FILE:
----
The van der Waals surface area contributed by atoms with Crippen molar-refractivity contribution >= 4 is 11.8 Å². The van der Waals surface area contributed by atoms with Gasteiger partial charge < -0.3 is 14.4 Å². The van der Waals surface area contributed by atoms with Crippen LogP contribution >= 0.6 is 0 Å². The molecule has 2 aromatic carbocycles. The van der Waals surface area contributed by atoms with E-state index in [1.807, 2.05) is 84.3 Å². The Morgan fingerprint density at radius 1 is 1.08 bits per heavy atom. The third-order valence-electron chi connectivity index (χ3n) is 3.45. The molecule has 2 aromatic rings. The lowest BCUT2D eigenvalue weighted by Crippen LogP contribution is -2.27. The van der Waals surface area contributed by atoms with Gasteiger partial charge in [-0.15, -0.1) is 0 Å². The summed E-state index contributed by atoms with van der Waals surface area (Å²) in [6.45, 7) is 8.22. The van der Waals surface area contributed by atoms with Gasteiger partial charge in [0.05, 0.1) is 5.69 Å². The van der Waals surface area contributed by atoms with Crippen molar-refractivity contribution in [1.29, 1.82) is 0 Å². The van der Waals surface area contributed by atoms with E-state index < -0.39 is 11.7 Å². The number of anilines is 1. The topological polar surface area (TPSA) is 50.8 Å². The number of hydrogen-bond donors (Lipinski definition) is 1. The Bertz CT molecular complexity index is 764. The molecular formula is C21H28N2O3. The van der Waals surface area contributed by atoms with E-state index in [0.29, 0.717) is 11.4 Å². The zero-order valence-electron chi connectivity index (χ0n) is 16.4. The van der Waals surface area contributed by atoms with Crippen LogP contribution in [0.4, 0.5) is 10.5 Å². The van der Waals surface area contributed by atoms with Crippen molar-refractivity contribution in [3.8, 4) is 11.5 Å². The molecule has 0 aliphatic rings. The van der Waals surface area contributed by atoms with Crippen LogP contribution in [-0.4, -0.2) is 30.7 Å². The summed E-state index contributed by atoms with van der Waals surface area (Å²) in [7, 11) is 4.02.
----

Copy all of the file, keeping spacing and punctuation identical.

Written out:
The van der Waals surface area contributed by atoms with Crippen molar-refractivity contribution >= 4 is 11.8 Å². The van der Waals surface area contributed by atoms with Gasteiger partial charge < -0.3 is 14.4 Å². The van der Waals surface area contributed by atoms with Crippen LogP contribution >= 0.6 is 0 Å². The molecule has 2 aromatic carbocycles. The van der Waals surface area contributed by atoms with E-state index in [1.807, 2.05) is 84.3 Å². The Morgan fingerprint density at radius 1 is 1.08 bits per heavy atom. The third-order valence-electron chi connectivity index (χ3n) is 3.45. The molecule has 2 aromatic rings. The lowest BCUT2D eigenvalue weighted by Crippen LogP contribution is -2.27. The van der Waals surface area contributed by atoms with Gasteiger partial charge in [-0.15, -0.1) is 0 Å². The summed E-state index contributed by atoms with van der Waals surface area (Å²) in [6.45, 7) is 8.22. The van der Waals surface area contributed by atoms with Gasteiger partial charge in [0.05, 0.1) is 5.69 Å². The van der Waals surface area contributed by atoms with Crippen molar-refractivity contribution in [1.29, 1.82) is 0 Å². The van der Waals surface area contributed by atoms with E-state index < -0.39 is 11.7 Å². The number of anilines is 1. The topological polar surface area (TPSA) is 50.8 Å². The number of hydrogen-bond donors (Lipinski definition) is 1. The Bertz CT molecular complexity index is 764. The molecular formula is C21H28N2O3. The van der Waals surface area contributed by atoms with E-state index in [0.29, 0.717) is 11.4 Å². The zero-order valence-electron chi connectivity index (χ0n) is 16.4. The van der Waals surface area contributed by atoms with Crippen LogP contribution in [0.4, 0.5) is 10.5 Å². The van der Waals surface area contributed by atoms with Crippen molar-refractivity contribution in [3.8, 4) is 11.5 Å². The molecule has 0 aliphatic rings. The van der Waals surface area contributed by atoms with Crippen LogP contribution in [-0.4, -0.2) is 30.7 Å². The summed E-state index contributed by atoms with van der Waals surface area (Å²) in [7, 11) is 4.02.